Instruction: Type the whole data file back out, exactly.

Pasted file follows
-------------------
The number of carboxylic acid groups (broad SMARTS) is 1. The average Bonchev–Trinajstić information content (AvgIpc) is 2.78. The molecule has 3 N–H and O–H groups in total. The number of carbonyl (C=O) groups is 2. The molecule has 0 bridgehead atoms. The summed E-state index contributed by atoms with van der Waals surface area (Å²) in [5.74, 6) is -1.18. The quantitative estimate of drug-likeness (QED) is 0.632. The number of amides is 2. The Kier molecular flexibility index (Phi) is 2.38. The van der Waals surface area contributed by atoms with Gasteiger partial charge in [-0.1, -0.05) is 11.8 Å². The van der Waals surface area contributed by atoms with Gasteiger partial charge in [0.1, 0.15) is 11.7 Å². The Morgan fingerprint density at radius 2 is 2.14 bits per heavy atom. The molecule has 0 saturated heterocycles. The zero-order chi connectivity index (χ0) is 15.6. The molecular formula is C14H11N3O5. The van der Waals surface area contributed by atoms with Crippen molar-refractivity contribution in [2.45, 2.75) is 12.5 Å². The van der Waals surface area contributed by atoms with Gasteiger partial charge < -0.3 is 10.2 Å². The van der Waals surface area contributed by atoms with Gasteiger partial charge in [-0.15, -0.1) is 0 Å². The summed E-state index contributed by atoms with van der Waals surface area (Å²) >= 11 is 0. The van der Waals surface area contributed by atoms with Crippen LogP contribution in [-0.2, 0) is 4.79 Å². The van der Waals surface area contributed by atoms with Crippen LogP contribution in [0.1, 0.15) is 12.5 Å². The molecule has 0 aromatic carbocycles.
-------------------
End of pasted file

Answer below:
The number of carboxylic acid groups (broad SMARTS) is 1. The average Bonchev–Trinajstić information content (AvgIpc) is 2.78. The molecule has 3 N–H and O–H groups in total. The number of carbonyl (C=O) groups is 2. The molecule has 0 bridgehead atoms. The summed E-state index contributed by atoms with van der Waals surface area (Å²) in [5.74, 6) is -1.18. The quantitative estimate of drug-likeness (QED) is 0.632. The number of amides is 2. The Kier molecular flexibility index (Phi) is 2.38. The van der Waals surface area contributed by atoms with Gasteiger partial charge in [-0.1, -0.05) is 11.8 Å². The van der Waals surface area contributed by atoms with Gasteiger partial charge in [0.1, 0.15) is 11.7 Å². The Morgan fingerprint density at radius 2 is 2.14 bits per heavy atom. The molecule has 0 saturated heterocycles. The zero-order chi connectivity index (χ0) is 15.6. The molecular formula is C14H11N3O5. The van der Waals surface area contributed by atoms with Crippen molar-refractivity contribution in [2.45, 2.75) is 12.5 Å². The van der Waals surface area contributed by atoms with Gasteiger partial charge < -0.3 is 10.2 Å². The van der Waals surface area contributed by atoms with Gasteiger partial charge in [-0.15, -0.1) is 0 Å². The summed E-state index contributed by atoms with van der Waals surface area (Å²) >= 11 is 0. The van der Waals surface area contributed by atoms with Crippen LogP contribution in [-0.2, 0) is 4.79 Å². The van der Waals surface area contributed by atoms with Crippen LogP contribution in [0.1, 0.15) is 12.5 Å². The molecule has 0 aromatic carbocycles.